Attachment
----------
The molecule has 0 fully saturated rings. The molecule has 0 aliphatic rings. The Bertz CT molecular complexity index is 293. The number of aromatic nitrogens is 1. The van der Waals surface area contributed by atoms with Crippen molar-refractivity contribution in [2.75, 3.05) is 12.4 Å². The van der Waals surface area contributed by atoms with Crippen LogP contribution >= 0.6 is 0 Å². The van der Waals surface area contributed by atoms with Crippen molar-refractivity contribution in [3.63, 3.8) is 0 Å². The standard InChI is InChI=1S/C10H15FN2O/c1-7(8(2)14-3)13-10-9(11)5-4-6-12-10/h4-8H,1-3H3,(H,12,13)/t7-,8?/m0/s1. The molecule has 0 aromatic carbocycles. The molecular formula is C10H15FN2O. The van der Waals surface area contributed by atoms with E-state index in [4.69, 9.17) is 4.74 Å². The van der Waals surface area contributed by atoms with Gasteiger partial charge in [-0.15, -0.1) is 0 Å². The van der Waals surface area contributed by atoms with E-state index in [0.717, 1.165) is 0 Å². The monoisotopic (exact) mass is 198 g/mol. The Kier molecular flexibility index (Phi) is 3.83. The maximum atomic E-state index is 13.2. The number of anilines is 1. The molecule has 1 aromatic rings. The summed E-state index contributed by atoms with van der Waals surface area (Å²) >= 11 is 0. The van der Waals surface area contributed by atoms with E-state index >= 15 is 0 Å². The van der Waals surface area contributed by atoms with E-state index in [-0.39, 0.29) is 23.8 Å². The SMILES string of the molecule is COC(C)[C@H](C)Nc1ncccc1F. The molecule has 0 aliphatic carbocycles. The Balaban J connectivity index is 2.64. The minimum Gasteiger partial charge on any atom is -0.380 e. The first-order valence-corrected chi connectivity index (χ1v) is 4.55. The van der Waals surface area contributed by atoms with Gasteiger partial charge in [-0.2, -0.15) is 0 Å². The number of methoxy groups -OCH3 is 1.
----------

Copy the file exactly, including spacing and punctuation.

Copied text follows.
The molecule has 0 fully saturated rings. The molecule has 0 aliphatic rings. The Bertz CT molecular complexity index is 293. The number of aromatic nitrogens is 1. The van der Waals surface area contributed by atoms with Crippen molar-refractivity contribution in [2.75, 3.05) is 12.4 Å². The van der Waals surface area contributed by atoms with Crippen LogP contribution >= 0.6 is 0 Å². The van der Waals surface area contributed by atoms with Crippen molar-refractivity contribution in [3.63, 3.8) is 0 Å². The standard InChI is InChI=1S/C10H15FN2O/c1-7(8(2)14-3)13-10-9(11)5-4-6-12-10/h4-8H,1-3H3,(H,12,13)/t7-,8?/m0/s1. The molecule has 0 aromatic carbocycles. The molecular formula is C10H15FN2O. The van der Waals surface area contributed by atoms with E-state index in [4.69, 9.17) is 4.74 Å². The van der Waals surface area contributed by atoms with Gasteiger partial charge in [-0.15, -0.1) is 0 Å². The van der Waals surface area contributed by atoms with E-state index in [0.717, 1.165) is 0 Å². The monoisotopic (exact) mass is 198 g/mol. The Kier molecular flexibility index (Phi) is 3.83. The maximum atomic E-state index is 13.2. The number of anilines is 1. The molecule has 1 aromatic rings. The summed E-state index contributed by atoms with van der Waals surface area (Å²) >= 11 is 0. The van der Waals surface area contributed by atoms with E-state index >= 15 is 0 Å². The van der Waals surface area contributed by atoms with E-state index in [-0.39, 0.29) is 23.8 Å². The SMILES string of the molecule is COC(C)[C@H](C)Nc1ncccc1F. The molecule has 0 aliphatic carbocycles. The Balaban J connectivity index is 2.64. The minimum Gasteiger partial charge on any atom is -0.380 e. The first-order valence-corrected chi connectivity index (χ1v) is 4.55. The van der Waals surface area contributed by atoms with Gasteiger partial charge in [-0.2, -0.15) is 0 Å². The number of methoxy groups -OCH3 is 1.